Tag Archives: research

China Academic Journals – a newly added database

Doing research for a paper in Chinese on literature, philosophy or history? Now you can find full-text and full-image journal articles in Chinese when you search China Academic Journals. One can search in either English or Chinese,  although Chinese font/software is required for displaying and inputting vernacular Chinese characters. China Academic Journals is part of the China National Knowledge Infrastructure (CNKInet) and is produced by Qinghua University.

Deep Water: The Gulf Oil Disaster and the Future of Offshore Drilling

The final report of the National Commission on the BP Deepwater Horizon Oil Spill and Offshore Drilling is now available online at http://www.gpo.gov/fdsys/search/pagedetails.action?packageId=GPO-OILCOMMISSION.  The spill disrupted an entire region’s economy, damaged fisheries and critical habitats, and brought vividly to light the risks of deepwater drilling for oil and gas.

Our library will be receiving the print version of the report in about 2-3 weeks through the Federal Depository Library Program.

Middlebury joins the Center for Research Libraries

The library is pleased to announce that Middlebury College has just become a member of the Center For Research Libraries (CRL) (http://www.crl.edu/).  CRL is a partnership of over 240 university, college, and independent research libraries.  Continue reading

Monterey Terrorism Research and Education Program

One of the Internet resources featured in the latest issue of the Internet Scout Report, at http://scout.wisc.edu/Reports/ScoutReport/2010/scout-100402.html, is the Monterey Terrorism Research & Education Program, at http://www.miis.edu/academics/researchcenters/terrorism.  Based at the Monterey Institute of International Studies, the Monterey Terrorism Research & Education Program (MonTREP) “conducts in-depth research, assesses policy options, and engages in public education on issues relating to terrorism and international security.”  Their team of scholars looks at violence-prone extremist groups and their historical evolution, organization structure, and operational methods. Most people will want to look at their Islam, Islamism, and Politics in Eurasia Reports (IIPER).  The IIPER is a bimonthly compendium of news and analysis on politics involving Islam in the former Soviet Union.  The reports are written and edited by Dr. Gordon M. Hahn, and the series also accepts independent submissions as well. Visitors are welcome to browse through the reports here, and they may end up forwarding them to friends and associates. Finally, the site also includes a “News & Student Stories” area which reports on the activities of current members of the team, alumni, and students.

For Women’s History Month: an Online Resource

In honor of Women’s History Month (March), you might want to visit the Library’s online subscription to: Women and Social Movements in the United States, 1600-2000.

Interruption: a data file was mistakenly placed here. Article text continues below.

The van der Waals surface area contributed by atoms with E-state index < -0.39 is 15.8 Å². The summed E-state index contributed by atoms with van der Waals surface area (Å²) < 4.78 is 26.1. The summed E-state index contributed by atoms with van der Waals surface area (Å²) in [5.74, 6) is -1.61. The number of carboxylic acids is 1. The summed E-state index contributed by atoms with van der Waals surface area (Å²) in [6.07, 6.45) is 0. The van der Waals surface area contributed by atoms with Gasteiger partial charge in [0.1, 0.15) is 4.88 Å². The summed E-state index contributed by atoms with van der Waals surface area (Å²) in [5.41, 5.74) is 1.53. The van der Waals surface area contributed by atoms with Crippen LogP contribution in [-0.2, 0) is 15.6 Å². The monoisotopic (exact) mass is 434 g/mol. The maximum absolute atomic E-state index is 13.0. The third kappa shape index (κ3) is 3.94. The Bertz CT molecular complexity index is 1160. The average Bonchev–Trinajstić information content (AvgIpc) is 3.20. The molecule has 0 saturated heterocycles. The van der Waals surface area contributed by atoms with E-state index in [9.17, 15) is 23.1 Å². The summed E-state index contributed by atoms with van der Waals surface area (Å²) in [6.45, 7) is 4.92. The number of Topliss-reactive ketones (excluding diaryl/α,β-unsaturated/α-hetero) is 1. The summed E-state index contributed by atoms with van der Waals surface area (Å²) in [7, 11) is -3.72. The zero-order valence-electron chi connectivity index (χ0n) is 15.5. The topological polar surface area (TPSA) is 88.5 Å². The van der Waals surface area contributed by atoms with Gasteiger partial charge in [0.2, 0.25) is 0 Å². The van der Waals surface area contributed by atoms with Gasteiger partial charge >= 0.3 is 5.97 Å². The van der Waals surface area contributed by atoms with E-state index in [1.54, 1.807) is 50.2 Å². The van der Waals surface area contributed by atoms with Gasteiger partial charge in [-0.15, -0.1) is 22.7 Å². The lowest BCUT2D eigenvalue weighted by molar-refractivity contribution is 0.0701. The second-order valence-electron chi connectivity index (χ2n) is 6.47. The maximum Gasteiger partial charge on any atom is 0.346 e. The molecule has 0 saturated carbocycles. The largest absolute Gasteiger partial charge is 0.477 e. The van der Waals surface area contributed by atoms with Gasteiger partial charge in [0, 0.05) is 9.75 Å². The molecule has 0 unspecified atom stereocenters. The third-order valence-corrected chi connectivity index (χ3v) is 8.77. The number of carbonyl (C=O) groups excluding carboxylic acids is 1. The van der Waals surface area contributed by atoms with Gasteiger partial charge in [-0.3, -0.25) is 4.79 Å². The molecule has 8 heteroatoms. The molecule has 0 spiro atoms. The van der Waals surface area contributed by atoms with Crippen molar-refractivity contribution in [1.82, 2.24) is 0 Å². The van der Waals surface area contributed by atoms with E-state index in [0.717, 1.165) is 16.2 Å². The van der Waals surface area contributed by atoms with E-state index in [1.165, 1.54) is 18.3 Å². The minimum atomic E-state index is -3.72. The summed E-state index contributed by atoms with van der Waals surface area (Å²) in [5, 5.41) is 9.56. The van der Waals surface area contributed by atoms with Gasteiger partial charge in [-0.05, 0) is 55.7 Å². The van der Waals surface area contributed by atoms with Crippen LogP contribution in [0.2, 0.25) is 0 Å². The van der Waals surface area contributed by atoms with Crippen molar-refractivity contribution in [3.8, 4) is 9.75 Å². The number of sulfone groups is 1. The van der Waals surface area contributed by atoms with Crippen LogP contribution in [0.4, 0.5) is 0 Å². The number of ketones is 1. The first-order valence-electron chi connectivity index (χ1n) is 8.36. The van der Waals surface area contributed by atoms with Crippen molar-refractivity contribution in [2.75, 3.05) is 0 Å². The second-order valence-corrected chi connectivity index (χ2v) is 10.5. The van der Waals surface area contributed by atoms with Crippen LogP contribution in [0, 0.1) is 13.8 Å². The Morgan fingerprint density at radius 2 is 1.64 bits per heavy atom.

This is a resource for students and scholars of U.S. history and U.S. women’s history. Organized around the history of women in social movements in the U.S. between 1600 and 2000, the collection  currently includes 91 document projects and archives with more than 3,600 documents and 150,000 pages of additional full-text documents, and more than 2,060 primary authors. It also includes book, film, and website reviews, notes from the archives, and teaching tools.

Curricular Technology Usage Analysis: Audio Capture

Have just published another curricular technology usage analysis on the Segue from Segue blog, this one on audio capture.  Audio recording is frequently used in language study.  There are also a few examples of podcasting including lectures on International Political Economy by James Morrison (Political Science), discussions of digital audio by students in Jason Mittell’s Media Technology & Culture course.   For more details, see:

Curricular Technology Usage Analysis » Audio Capture

Quick-Start Guide for new library web site

Our updated Quick-Start Guide to Library Research [pdf] provides:

  • a screenshot “map” of research resources in the new library web site
  • step-by-step instructions for finding journal articles

We often use this guide as a handout in research workshops.  It prints on one page, double-sided.  Please use it and distribute it widely!

And that’s the news for today…

Looking for the latest news? Just as nationally the number of dailies and weeklies available at the newsstand, the local drugstore or delivered to your doorstep has decreased in recent years, so too has the number of paper subscriptions that the library receives and puts out on the shelves in the Harman Reading room. But access to news from both the United States and around the world, current and archival, has actually increased through the library’s subscriptions to news databases. To locate and explore the wealth of news sources available to you through the library portal follow the link to the newspaper guide. And keep up with the latest political scandal, cricket scores or just compare sources for accuracy and bias.